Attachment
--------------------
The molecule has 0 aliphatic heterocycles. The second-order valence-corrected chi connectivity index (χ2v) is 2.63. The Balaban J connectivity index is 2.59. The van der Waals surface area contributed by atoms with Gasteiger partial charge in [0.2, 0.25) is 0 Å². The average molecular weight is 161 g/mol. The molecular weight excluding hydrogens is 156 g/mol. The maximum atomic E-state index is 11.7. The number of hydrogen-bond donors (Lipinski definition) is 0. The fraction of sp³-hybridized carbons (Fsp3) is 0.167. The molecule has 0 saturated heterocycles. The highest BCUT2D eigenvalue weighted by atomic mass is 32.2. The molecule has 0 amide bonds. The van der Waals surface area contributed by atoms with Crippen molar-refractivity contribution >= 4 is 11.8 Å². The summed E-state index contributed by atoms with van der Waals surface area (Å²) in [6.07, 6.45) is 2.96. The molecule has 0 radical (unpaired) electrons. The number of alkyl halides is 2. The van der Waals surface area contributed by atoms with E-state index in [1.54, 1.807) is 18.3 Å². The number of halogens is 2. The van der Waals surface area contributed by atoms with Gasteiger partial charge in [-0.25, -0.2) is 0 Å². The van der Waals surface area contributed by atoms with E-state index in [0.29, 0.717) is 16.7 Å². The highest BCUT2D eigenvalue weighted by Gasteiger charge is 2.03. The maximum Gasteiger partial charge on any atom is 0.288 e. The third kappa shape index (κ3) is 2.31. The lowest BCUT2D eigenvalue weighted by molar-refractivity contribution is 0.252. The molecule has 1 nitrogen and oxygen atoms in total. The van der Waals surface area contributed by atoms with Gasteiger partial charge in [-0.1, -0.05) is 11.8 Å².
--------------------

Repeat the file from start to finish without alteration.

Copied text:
The molecule has 0 aliphatic heterocycles. The second-order valence-corrected chi connectivity index (χ2v) is 2.63. The Balaban J connectivity index is 2.59. The van der Waals surface area contributed by atoms with Gasteiger partial charge in [0.2, 0.25) is 0 Å². The average molecular weight is 161 g/mol. The molecular weight excluding hydrogens is 156 g/mol. The maximum atomic E-state index is 11.7. The number of hydrogen-bond donors (Lipinski definition) is 0. The fraction of sp³-hybridized carbons (Fsp3) is 0.167. The molecule has 0 saturated heterocycles. The highest BCUT2D eigenvalue weighted by atomic mass is 32.2. The molecule has 0 amide bonds. The van der Waals surface area contributed by atoms with Crippen molar-refractivity contribution >= 4 is 11.8 Å². The summed E-state index contributed by atoms with van der Waals surface area (Å²) in [6.07, 6.45) is 2.96. The molecule has 0 radical (unpaired) electrons. The number of alkyl halides is 2. The van der Waals surface area contributed by atoms with E-state index in [1.54, 1.807) is 18.3 Å². The number of halogens is 2. The van der Waals surface area contributed by atoms with Gasteiger partial charge in [-0.25, -0.2) is 0 Å². The van der Waals surface area contributed by atoms with E-state index in [0.29, 0.717) is 16.7 Å². The highest BCUT2D eigenvalue weighted by Gasteiger charge is 2.03. The maximum Gasteiger partial charge on any atom is 0.288 e. The third kappa shape index (κ3) is 2.31. The lowest BCUT2D eigenvalue weighted by molar-refractivity contribution is 0.252. The molecule has 1 nitrogen and oxygen atoms in total. The van der Waals surface area contributed by atoms with Gasteiger partial charge in [-0.1, -0.05) is 11.8 Å².